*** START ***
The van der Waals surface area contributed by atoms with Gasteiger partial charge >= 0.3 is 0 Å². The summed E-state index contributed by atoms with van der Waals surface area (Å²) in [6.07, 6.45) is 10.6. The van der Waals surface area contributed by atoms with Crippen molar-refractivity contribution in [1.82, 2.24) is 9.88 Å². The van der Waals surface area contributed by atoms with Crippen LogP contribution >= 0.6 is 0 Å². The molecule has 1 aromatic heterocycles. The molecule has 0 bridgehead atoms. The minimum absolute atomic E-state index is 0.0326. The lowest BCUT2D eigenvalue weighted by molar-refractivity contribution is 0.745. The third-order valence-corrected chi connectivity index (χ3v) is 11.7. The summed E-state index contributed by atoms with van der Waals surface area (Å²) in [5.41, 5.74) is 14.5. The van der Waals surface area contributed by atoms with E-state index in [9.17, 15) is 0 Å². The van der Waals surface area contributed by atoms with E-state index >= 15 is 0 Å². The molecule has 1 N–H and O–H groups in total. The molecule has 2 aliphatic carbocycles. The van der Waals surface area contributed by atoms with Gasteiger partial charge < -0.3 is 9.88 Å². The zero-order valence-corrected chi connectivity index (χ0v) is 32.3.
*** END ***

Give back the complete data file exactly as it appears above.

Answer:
The van der Waals surface area contributed by atoms with Gasteiger partial charge >= 0.3 is 0 Å². The summed E-state index contributed by atoms with van der Waals surface area (Å²) in [6.07, 6.45) is 10.6. The van der Waals surface area contributed by atoms with Crippen molar-refractivity contribution in [1.82, 2.24) is 9.88 Å². The van der Waals surface area contributed by atoms with Crippen LogP contribution >= 0.6 is 0 Å². The molecule has 1 aromatic heterocycles. The molecule has 0 bridgehead atoms. The minimum absolute atomic E-state index is 0.0326. The lowest BCUT2D eigenvalue weighted by molar-refractivity contribution is 0.745. The third-order valence-corrected chi connectivity index (χ3v) is 11.7. The summed E-state index contributed by atoms with van der Waals surface area (Å²) in [5.41, 5.74) is 14.5. The van der Waals surface area contributed by atoms with E-state index in [9.17, 15) is 0 Å². The van der Waals surface area contributed by atoms with E-state index >= 15 is 0 Å². The molecule has 1 N–H and O–H groups in total. The molecule has 2 aliphatic carbocycles. The van der Waals surface area contributed by atoms with Gasteiger partial charge < -0.3 is 9.88 Å². The zero-order valence-corrected chi connectivity index (χ0v) is 32.3.